It has been a long time coming. When he was a baby, I used to try to pull him to a stand. He flat out refused to put any weight on his feet. I would lift his arms to pull him up and Ben would remain in a sitting position - just sitting on air instead of letting his feet drop down to touch the floor. He learned to roll over before he was a month old, but it took forever for him to get on all fours. He army-crawled for months. And then instead of crawling, he developed a silly way of scooting on his bottom. Man, was he fast! If the kids left the garage door open while I was distracted, Ben would be in the garage, across the driveway, and halfway down the sidewalk to the neighbors' in a flash - all while scooting on his bottom.
I knew that he would learn to walk eventually. And I didn't really mind the wait. The scooting was funny, and when he figured out crawling, it was great to watch him motor across a room.
There were pangs, though. Moments where I realized how hard he was working to feel comfortable on his feet, and times when I saw other little ones striding across a room while Ben sat comfortably in one spot, not ready to move or explore.
I wrestled with my expectations. How much should I push him?
We built in a little walking and exercise time every day. He saw (and still sees) a physical therapist once a week. Big brother and sister called "walk to me, Ben!" as he took tentative steps from a couch to a sibling. We laughed as he applauded himself. A friend brought over a great walking contraption made out of PVC pipes. Ben did laps.
What made the difference? I'm not sure. It could have been the tubes in his ears. Maybe he had some balance issues that were remedied by getting tubes. It could have just been the right time; he was finally ready. He got more standing toys (like this sand table), and his stamina increased.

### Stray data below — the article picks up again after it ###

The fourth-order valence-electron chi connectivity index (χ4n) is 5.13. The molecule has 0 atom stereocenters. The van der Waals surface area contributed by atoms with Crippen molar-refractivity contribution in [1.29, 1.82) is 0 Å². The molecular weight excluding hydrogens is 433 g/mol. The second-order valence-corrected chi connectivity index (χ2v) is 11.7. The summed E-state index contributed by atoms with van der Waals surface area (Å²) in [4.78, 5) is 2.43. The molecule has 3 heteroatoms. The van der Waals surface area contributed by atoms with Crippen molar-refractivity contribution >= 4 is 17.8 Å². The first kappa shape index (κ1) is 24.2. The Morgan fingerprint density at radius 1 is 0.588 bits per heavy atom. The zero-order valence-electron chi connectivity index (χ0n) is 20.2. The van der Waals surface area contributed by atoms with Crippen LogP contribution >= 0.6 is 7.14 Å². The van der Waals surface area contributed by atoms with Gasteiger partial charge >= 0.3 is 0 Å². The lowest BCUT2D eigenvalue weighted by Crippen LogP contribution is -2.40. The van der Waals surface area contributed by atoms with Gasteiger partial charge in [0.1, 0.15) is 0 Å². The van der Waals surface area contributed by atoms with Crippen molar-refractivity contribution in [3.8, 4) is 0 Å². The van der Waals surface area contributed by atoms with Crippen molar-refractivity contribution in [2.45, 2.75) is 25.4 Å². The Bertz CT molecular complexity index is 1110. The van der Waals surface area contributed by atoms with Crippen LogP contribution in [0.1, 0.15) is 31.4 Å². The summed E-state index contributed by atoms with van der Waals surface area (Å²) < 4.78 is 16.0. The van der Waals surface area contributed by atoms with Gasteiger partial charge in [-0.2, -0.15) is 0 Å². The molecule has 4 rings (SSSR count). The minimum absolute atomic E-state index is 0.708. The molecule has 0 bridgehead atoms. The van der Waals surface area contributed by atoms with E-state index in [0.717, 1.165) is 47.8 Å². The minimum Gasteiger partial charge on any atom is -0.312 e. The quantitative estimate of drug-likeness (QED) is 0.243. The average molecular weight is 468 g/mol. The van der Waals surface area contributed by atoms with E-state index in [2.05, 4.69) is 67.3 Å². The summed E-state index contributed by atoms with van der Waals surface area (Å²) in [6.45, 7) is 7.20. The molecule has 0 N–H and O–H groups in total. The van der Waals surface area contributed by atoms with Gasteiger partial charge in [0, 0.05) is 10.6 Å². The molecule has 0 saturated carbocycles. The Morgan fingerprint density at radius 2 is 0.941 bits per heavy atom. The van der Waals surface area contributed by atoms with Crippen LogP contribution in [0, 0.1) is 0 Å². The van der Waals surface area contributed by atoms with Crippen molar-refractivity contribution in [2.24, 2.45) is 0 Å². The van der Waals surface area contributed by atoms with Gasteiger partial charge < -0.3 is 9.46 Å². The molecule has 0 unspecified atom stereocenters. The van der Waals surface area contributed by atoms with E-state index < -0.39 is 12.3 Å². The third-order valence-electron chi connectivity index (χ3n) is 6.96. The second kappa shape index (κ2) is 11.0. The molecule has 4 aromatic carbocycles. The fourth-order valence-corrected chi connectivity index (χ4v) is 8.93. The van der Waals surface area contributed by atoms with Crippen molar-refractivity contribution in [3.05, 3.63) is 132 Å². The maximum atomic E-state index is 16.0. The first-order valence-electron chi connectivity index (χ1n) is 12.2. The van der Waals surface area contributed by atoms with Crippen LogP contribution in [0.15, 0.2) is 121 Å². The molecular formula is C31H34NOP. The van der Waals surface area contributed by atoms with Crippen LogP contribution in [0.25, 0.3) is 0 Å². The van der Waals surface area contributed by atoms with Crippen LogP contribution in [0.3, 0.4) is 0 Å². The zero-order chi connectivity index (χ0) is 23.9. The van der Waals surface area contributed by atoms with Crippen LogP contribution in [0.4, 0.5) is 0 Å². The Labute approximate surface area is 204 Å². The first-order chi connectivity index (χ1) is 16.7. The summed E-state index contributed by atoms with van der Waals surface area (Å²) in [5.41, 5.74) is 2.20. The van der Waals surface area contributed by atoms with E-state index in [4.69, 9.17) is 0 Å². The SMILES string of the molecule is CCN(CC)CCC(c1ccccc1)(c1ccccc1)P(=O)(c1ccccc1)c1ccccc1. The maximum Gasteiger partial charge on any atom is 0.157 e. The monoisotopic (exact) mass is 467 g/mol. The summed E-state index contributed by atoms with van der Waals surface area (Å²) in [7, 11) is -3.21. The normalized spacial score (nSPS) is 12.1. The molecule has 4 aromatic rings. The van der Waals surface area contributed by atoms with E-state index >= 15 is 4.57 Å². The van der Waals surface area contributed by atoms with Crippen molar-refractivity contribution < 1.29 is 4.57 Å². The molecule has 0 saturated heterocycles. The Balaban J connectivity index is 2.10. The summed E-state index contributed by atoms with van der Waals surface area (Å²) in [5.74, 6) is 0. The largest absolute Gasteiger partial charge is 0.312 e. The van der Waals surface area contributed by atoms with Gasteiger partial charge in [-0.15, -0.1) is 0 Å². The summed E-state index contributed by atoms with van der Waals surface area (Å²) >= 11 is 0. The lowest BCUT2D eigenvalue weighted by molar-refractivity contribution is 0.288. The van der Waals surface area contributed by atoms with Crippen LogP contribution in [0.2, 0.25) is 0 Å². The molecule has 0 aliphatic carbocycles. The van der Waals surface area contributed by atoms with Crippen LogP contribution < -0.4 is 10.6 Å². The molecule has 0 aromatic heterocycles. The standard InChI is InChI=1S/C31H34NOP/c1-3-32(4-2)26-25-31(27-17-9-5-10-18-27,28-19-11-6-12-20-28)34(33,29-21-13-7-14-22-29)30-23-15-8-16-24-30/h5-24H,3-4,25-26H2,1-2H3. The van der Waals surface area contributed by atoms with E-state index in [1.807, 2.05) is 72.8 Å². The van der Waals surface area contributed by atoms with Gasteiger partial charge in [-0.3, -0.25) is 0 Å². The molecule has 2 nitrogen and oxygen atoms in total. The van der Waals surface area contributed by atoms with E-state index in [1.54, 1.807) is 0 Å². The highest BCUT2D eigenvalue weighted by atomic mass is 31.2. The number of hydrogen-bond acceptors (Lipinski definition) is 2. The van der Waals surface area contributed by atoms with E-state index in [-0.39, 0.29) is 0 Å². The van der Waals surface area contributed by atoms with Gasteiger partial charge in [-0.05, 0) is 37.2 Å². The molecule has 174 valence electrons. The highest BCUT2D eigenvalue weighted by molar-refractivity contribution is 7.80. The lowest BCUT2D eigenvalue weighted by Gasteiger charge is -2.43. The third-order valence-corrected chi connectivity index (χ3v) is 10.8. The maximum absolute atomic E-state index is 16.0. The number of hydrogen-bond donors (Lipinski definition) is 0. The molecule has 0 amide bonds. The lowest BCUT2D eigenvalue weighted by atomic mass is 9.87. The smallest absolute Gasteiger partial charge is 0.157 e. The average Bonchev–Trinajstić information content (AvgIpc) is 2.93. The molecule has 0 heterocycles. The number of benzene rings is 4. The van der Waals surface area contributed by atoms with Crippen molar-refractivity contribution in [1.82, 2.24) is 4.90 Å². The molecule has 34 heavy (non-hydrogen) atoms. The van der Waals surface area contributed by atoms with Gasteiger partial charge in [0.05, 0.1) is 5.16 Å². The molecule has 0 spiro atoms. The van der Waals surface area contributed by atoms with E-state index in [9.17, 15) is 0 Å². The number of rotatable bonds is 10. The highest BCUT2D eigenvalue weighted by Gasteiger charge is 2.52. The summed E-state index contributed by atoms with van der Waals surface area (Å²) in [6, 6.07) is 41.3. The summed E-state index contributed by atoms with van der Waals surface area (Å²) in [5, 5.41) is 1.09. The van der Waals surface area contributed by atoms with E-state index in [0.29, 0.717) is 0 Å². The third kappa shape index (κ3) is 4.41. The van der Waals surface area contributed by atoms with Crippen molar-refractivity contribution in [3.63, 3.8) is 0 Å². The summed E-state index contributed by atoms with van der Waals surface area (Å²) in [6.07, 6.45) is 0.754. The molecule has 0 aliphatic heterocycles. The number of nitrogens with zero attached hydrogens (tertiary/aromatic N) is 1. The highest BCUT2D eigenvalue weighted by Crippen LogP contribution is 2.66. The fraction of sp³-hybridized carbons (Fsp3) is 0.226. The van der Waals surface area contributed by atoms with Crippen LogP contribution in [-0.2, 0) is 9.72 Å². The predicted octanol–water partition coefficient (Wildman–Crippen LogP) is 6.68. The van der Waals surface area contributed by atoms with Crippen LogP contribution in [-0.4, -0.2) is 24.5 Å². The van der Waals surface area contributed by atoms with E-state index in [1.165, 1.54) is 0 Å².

But I think a big part of Ben walking more now has to do with me and my willingness - finally - to slow down.
It takes a lot of patience to hold his little hands and walk together down a sidewalk. My back ached from bending over to hold fingers. And honestly, I am often in a hurry. Impatient. I have things to do and places to go. Life is much simpler when you can swing a baby onto your hip and tote him around. Or stick him in a shopping cart while picking up a few items at the grocery store. I got in the habit of carrying him everywhere because (1) he's my baby and (2) it was just plain easier.
Over the past month, I have deliberately given Ben opportunities to walk. I have slowed myself down to walk with him from the parking lot into church. I have let him out of the cart at the grocery store so that he can help me push. I have left the stroller in the trunk while Ben and I mosey around the park.
This kind of practice is fun for him even if it feels painfully slow to me.
But it has been good for both of us. I need the reminder to slow down, to spend time on the important things, not just the urgent. To give my attention to the significant people in my life. To let my loved ones have a say in how we spend our time together.
And now Ben is walking. Ironically, this is probably going to speed us up all too soon.
To see him walk, check out this video.